A new neutron super-microscope that will help pave the way for new high-tech materials is under construction at ISIS, the Science and Technology Facilities Councils (STFC) world-leading neutron and muon source in Oxfordshire.
The new microscope, called Larmor, will be at the forefront of materials science for engineering, food, health and the natural environment. For example, knowledge gained could play an important role in the development of new high-tech materials for electronic equipment, or in speeding up charging speeds of lithium-ion batteries in electronic vehicles.
You can also use the instrument in the study of new molecules that can transport medication to the exact location of a tumour, or for improving the composition of food, such as margarine, said Professor Katia Pappas, Research Co-ordinator, Delft University of Technology (TU Delft).
Larmor will use beams of neutrons to see the exact positions and movements of atoms inside materials with unprecedented accuracy and resolution.
Additional funding to build the innovative neutron super-microscope at ISIS has been announced from the Netherlands Organization for Scientific Research (NWO) and a consortium of Netherlands universities led by TU Delft.
The Netherlands funding complements previously secured UK funding for the Larmor instrument announced in March 2011 by David Willetts, the Minister for Universities and Science. Larmor is one of four instruments being built as a result of this funding for the Phase 2 instrument suite at the second target station at ISIS.
A number of industry supporters have already expressed a strong interest in using this new instrument, including, Tata Steel, SKF Group, NIZO Food Research, M2i (the Dutch materials innovation institute), Unilever, TI Food Nutrition and the Dutch Polymer Institute.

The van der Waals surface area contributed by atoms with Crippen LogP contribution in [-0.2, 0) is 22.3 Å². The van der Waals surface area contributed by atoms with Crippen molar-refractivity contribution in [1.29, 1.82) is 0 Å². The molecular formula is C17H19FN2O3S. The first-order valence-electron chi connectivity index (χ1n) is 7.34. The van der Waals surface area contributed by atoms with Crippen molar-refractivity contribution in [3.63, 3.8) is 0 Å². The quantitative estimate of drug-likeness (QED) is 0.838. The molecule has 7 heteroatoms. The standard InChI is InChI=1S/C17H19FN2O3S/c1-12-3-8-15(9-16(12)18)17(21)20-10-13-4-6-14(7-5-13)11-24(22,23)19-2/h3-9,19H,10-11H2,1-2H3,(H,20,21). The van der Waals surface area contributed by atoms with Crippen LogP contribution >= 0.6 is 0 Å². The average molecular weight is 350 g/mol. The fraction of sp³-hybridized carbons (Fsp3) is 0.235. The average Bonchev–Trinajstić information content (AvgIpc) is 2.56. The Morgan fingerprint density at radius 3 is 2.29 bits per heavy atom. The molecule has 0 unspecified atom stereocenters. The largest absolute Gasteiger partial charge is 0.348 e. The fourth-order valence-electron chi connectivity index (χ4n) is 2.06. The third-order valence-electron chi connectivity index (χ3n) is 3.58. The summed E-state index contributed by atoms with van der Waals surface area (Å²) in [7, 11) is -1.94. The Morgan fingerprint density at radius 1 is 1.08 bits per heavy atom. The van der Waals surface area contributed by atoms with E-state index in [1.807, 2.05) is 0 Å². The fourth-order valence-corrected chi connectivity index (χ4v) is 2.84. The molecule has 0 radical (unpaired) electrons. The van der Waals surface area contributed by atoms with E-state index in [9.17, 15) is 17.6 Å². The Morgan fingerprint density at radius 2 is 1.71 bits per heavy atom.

Over the next five years, ISIS will collaborate with the three Netherlands universities to develop this new and unique super-microscope. The £4.5 million UK contribution to Larmor will provide a high-intensity small-angle scattering instrument, whilst the Netherlands contribution will provide components that give state-of-the-art control of neutron beam polarisation. It is this additional apparatus that will significantly improve accuracy and resolution to levels previously unattained.
By working closely together we have demonstrated that we are able to build the worlds most advanced neutron instruments and use them to develop a unique understanding of modern materials science, said Dr. Uschi Steigenberger, ISIS director.
Recent collaborations between ISIS, TU Delft and NWO have already resulted in the construction of the Offspec reflectometer on the second target station at ISIS. The new Larmor instrument that we will build together will significantly extend the concepts used on Offspec to deliver new experimental capabilities to the scientific and industrial user communities.
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